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Anglo Boere Oorlog/Boer War (1899-1902) POTCHEFSTROOM Camp/Kamp

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Potchefstroom Photo's of memorials available on above eGGSA link

People in camp


People who died in this camp


were forced to evacuate the town shortly after their arrival, when they returned they found the disruptions had created a substantial refugee population for which they had to provide. A camp was probably established quite early; certainly it was in existence by October 1900. A black camp was probably created alongside the white camp, although little is known about it.

The camp, which had been run by Mr Duncan under the supervision of the military, was turned over to civilian administration in February 1901. At that point there were over 4,000 inmates, about half in tents and the other half living in the town. Some had started to build reed houses with tarpaulins for roofs. An Afrikaner burgher, Mr Jacob Swart, was appointed superintendent. By March the camp had risen to over 5,500 inmates. When Dr Kendal Franks visited the camp in August 1901, he noted that the camp was divided into four, with a water furrow, which supplied both the camp and town, winding its way through the middle. As late as this there were still 3,651 people living in the town on rations, in addition to the 5,000 camp people, making this a very large camp.1

Throughout the life of Potchefstroom camp accommodation seems to have been a problem. Not only was there always a shortage of tents but the quality of the canvas seems to have been exceptionally bad. New stocks, often rotten themselves, were used only to replace those which had disintegrated entirely. As the Potchefstroom residents began to return to the town in April 1902, pressure on lodgings increased since a large number of camp people still lived in the vacated houses. The new superintendent, Mr R. Duncan, insisted that those on rations live in the camp but a number opted to fend for themselves and remain in the town, ‘thus proving that they were able to sustain themselves’, he noted. Still, as late as May 1902, at the end of the war, there were over 1,000 camp inmates living in Potchefstroom town.2

In August 1901 the camp was moved to a new site on sloping ground with better drainage. At the same time, people were continually moving in and out. In September there were over 600 new arrivals. Superintendent Swart had hoped to house them all in the camp but the tents he received were too worn to use and many people still had to live in the town. At the same time, the deportation to Natal of families whose men were still on commando, began. They went quietly, Swart reported, some even coming to say goodbye and expressing their gratitude for what had been done for them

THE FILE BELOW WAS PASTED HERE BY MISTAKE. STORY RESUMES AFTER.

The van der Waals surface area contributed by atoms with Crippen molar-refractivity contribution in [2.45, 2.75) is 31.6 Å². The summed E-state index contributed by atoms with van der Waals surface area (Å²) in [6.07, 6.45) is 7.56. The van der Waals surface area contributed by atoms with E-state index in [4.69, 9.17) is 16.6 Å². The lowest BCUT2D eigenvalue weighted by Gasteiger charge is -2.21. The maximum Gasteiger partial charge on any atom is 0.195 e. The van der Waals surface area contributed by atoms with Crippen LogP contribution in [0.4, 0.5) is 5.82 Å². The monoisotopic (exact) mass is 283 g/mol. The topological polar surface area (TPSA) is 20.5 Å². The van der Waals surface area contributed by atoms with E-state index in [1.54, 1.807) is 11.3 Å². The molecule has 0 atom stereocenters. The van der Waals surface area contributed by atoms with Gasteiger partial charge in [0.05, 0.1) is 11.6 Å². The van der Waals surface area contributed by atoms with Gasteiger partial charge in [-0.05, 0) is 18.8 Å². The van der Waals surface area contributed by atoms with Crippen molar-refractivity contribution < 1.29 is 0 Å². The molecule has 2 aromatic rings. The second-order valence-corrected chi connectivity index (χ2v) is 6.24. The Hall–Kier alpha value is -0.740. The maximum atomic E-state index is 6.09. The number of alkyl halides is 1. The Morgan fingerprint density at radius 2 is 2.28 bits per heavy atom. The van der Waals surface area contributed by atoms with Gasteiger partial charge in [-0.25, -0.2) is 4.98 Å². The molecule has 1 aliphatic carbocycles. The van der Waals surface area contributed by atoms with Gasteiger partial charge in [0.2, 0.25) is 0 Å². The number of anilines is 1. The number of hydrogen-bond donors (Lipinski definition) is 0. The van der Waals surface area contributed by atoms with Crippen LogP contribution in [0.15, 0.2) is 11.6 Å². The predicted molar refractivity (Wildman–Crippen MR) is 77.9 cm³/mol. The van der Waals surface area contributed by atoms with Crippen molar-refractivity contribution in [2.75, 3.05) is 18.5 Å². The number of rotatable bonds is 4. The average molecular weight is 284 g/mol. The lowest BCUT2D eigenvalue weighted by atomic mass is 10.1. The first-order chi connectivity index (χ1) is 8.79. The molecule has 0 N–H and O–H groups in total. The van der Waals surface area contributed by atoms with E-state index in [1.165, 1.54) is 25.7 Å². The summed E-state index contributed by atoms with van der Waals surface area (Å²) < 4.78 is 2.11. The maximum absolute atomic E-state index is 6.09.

Blue names Geni Profiles

Black names Not on Geni Yet

They survived


  • Mrs Alfred Ayres, Unique ID. 136312
  • Camp History; Johannesburg RC 09/12/1900 -Date departure: 22/07/1902
  • Reason departure:transferred to Potchefstroom RC
  • Tent number:RT 248 T B5
  • Farm History:Kaalfontein / Kalfontein / Kalkfontein, Potchefstroom



  • Johannes Celliers, Unique ID 47298
  • Camp History:Johannesburg RC 25/02/1901 - 02/07/1902
  • Reason departure:transferred, Potchefstroom RC. Ten number:RT 897; T F9
  • Farm History: Driefontein, Potchefstroom.

















They died in Potchefstroom Camp


  • Johanna Fredericka Ackerman(3.2 years) died of a whooping cough

& bronchitis Unique ID NO 9949

  • Bekker, Albertus Jacobus Johannes (82) died of hepatic disease and heart failure
  • Unique ID 3015

Farm History: Sterkstroom Ventersdorp






How to Participate

If you have an ancestor who was in the ABW Potchefstroom Concentration Camp:

  1. Get yourself added as a collaborator
  2. Navigate to your ancestor's profile
  3. Under the "More Actions" link choose "Add to Project"
  4. Select the ABO ===Potchefstroom ===" project

How to add a link is explained in the attached document - Adding links to Geni profiles to projects.


  • Include in the "About Me" section of each person a brief biographical sketch of their lives. Also include their Settler party and ship name and arrival date if known
  • Include a photograph/painting of your ancestor if one exists.
  • Your ancestor's profiles should be marked as "public" and not "private".
  • All included profiles should include full identifying information including birth and death dates as well as birth and death locations. It would also be very helpful if the immediate family of your pioneer ancestor, (their parents, siblings and children) profiles were public profiles also.
  • Do not make public any profiles of living people.

NOTE: All POW included on this project will have their profiles editable by other collaborators of this project. The object of reproducing the list here is to see if these people can be located on Geni and perhaps develop trees from them. To take part in any project - you do need to first be a collaborator - so join the project. See the discussion Project Help: How to add Text to a Project - Starter Kit to get you going!

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